Marketing Efficiency Ratio (MER) | Definition, Calculation, Examples [2022]


What’s old is new again. Brands are embracing Marketing Efficiency Ratio (MER) as a must-track metric in 2022.

MER was traditionally used as a metric for retail brands to understand marketing efficiency before the rise of digital marketing and direct channel attribution. But now that consumer product brands focus more on omnichannel in 2022, MER is coming back.

What is Marketing Efficiency Ratio?

Marketing efficiency ratio measures the overall performance of your marketing campaigns: total revenue divided by total spend. It is also known as marketing efficiency rating, blended ROAS, or ecosystem ROAS. 

But unlike ROAS, MER isn’t meant to guide advertising decisions at the ad or campaign level. Instead, MER helps you understand how efficient you need to be in your marketing in order to achieve your target profitability (full discussion on MER planning below). 

In short, it shows how responsible you are with spending your marketing dollars. 

How to Calculate MER

To calculate MER, divide your total sales revenue by your marketing spend across all channels (if you would rather express it as a percentage, multiply the result by 100):

For example, if your total sales in 2021 totaled $2.13m and your total marketing spend was $542,000, your MER for 2021 was 3.87 (or, expressed as a percentage, 387%). 

How MER works in financial forecasting and planning

First thing’s first: there is no such thing as a universally “good” MER

Although it’s common to see a 3x MER referenced as “good” (likely a carryover of the 3x benchmark for LTV to CAC Ratio), a good MER is entirely dependent on your business size, what you’re selling, your strategy, and your profitability goals. 

In other words, it is an individualized metric. 

One business that has a 5x MER might be much less profitable than another brand with a 3x MER, and another brand could have a much lower MER while still succeeding with flying colors. Let’s examine why.

Getting to MER: looking at your sales projection, marketing budget, gross margin, and contribution margin 

To understand how MER fits into a business, we need to look at:

  • Sales projection for the year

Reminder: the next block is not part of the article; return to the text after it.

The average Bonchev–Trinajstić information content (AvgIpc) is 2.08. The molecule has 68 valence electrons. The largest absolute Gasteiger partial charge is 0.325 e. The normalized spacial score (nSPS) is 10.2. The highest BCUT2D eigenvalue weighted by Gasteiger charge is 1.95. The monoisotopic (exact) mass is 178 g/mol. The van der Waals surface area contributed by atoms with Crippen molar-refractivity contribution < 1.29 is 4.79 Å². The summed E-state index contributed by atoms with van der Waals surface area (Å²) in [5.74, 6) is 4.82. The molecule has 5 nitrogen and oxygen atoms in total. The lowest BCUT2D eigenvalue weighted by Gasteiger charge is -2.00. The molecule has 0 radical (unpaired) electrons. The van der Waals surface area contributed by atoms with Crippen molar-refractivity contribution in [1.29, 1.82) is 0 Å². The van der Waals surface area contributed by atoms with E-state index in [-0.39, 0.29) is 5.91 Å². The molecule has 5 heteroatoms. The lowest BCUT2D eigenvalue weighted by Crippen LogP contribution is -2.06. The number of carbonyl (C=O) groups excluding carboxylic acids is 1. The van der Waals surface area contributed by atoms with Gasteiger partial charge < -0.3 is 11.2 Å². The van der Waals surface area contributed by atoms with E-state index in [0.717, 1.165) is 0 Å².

• Marketing budget (likely, a particular % of your sales projections: including ad channel spends, vendor fees, and marketing team salaries)
  • Gross margin/gross margin percentage (the difference between your sales and your COGS)
  • Contribution margin (the difference between your gross margin and marketing budget)

(So this doesn’t turn into an accounting article, we’ll use contribution margin as a proxy for “Cash flow before subtracting your OPEX.” So, in this discussion, contribution margin is our “profitability” metric.)

We’ll give two simpler examples of how MER changes for brands with different levels of profitability, and then we’ll look at how MER and margins are highly contextual (especially when you consider another metric, such as LTV to CAC ratio).

Three example MER calculations

  1. Remaining Highly Profitable with a 3x (or lower) MER

Let’s say (the fictional) anti-indigestion supplement brand TummySoothe has 2023 sales projections of $30m and an expected gross margin of $24m (i.e., a gross margin percentage of 80%). The team is looking for exponential growth and sets their marketing budget at $10m, in the hopes of hitting $14m in contribution margin.

In order to hit these numbers, TummySoothe would have to hit a 3x MER across their entire catalog. However, they have a fairly comfortable cushion, given that they are a high margin business. Even if their marketing budget ends up much more expensive than expected, and TummySoothe ends up spending $17m on marketing in 2023 (and therefore a MER of 1.76x) in order to hit their sales projection, they will have substantial enough profit to continue to scale their brand, expand product offerings, and more. 

  1. Lower profitability with a 5x MER